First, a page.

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P220 Evaluating the influence of method, seat positioning, and anthropometric scaling on mobile machinery visibility profiles obtained using computer simulation
  1. Nicholas Schwabe1,2,
  2. Ayden Robertson1,2,
  3. Alison Godwin1,2
  1. 1Centre for Research in Occupational Safety and Health (CROSH), Sudbury, Canada
  2. 2Laurentian University, Sudbury, Canada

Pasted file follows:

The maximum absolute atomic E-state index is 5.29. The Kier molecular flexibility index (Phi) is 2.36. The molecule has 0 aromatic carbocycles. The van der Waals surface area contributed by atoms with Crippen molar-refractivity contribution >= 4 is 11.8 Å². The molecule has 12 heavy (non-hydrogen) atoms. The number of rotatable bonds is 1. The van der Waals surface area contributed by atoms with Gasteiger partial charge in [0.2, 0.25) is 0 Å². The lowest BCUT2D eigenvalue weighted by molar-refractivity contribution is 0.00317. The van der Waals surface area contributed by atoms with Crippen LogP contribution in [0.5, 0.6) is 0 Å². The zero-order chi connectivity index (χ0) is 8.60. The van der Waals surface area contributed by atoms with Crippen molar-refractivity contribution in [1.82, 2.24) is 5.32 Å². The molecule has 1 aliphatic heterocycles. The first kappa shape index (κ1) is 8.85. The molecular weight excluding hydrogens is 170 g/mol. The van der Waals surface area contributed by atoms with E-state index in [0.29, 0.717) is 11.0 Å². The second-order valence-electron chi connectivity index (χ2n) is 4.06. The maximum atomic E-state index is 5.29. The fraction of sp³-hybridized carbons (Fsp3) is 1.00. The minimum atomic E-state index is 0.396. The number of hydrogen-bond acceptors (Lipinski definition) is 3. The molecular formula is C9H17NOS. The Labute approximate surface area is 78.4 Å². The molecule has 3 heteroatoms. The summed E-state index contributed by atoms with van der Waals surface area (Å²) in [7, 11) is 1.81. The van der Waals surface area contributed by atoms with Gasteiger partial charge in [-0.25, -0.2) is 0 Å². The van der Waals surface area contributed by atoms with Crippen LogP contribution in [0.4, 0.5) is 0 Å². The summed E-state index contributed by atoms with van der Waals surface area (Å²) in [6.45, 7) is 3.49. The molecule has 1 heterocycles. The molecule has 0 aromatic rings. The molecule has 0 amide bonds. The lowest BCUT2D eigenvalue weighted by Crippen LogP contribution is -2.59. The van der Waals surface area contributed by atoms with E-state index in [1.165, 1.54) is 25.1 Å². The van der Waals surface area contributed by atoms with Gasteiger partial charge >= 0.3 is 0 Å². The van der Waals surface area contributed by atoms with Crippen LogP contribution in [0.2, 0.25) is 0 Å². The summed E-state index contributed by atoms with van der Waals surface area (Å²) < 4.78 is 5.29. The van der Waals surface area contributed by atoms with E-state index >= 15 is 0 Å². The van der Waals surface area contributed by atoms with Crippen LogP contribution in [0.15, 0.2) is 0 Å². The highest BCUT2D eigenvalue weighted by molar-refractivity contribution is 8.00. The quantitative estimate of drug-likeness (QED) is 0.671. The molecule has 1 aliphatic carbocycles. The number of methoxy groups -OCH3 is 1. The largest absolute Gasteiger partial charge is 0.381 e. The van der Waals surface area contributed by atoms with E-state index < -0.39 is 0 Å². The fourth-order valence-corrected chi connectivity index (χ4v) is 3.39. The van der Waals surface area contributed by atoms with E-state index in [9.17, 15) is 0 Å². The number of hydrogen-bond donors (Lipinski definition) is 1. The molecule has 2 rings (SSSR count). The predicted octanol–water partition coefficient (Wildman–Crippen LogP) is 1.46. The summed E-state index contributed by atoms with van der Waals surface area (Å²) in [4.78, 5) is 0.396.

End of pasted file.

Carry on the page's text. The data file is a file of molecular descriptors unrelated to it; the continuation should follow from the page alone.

ISO 5006–1 describes specific methods for evaluating visibility on large mobile machinery. The specifications of the ISO 5006–1 have however received criticism for its inability to allow evaluation of differing types of machinery, practical applicability in field settings, and assumptions surrounding eye point spacing. Field practitioners have struggled to determine a method that retains the accuracy of the standard while being feasible for rapid completion in difficult environments. The purpose of this research was to quantify differences in masking widths obtained using variations on the standard method of measurement, as well as anthropometric variables such as operator height and seat location. A computer simulation (Jack 8.0) version of the ISO 5006–1 was completed on an industrial forklift (Toyota 25) and a larger haul truck (TORO 40D). Masking widths and percent visibility were compared to assess measurement variability. Percent visibility estimations using binocular and monocular methods varied <1% across both small and large machinery. This finding is advantageous as it provides support for use of the more pragmatic monocular method in field assessments. Additionally, variation resulting from modelling operators of differing heights was also <1%, indicating that the evaluation method can be applied without necessarily knowing operator anthropometrics. Deviation of seat position from a neutral position also produced estimates of visibility with <1% variation in both small and large machinery. Variation due to operator height and seat positioning varied less among the tested conditions than between measurement methods. Depending on the accuracy required for given applications, the observed variation in measurements may be considered acceptable or unacceptable. The most accurate and reliable measures should be used in controlled conditions, such as those involved in the initial design of machinery. However, for field practitioners the observed variability in measures may be justifiable given field measurement constraints.

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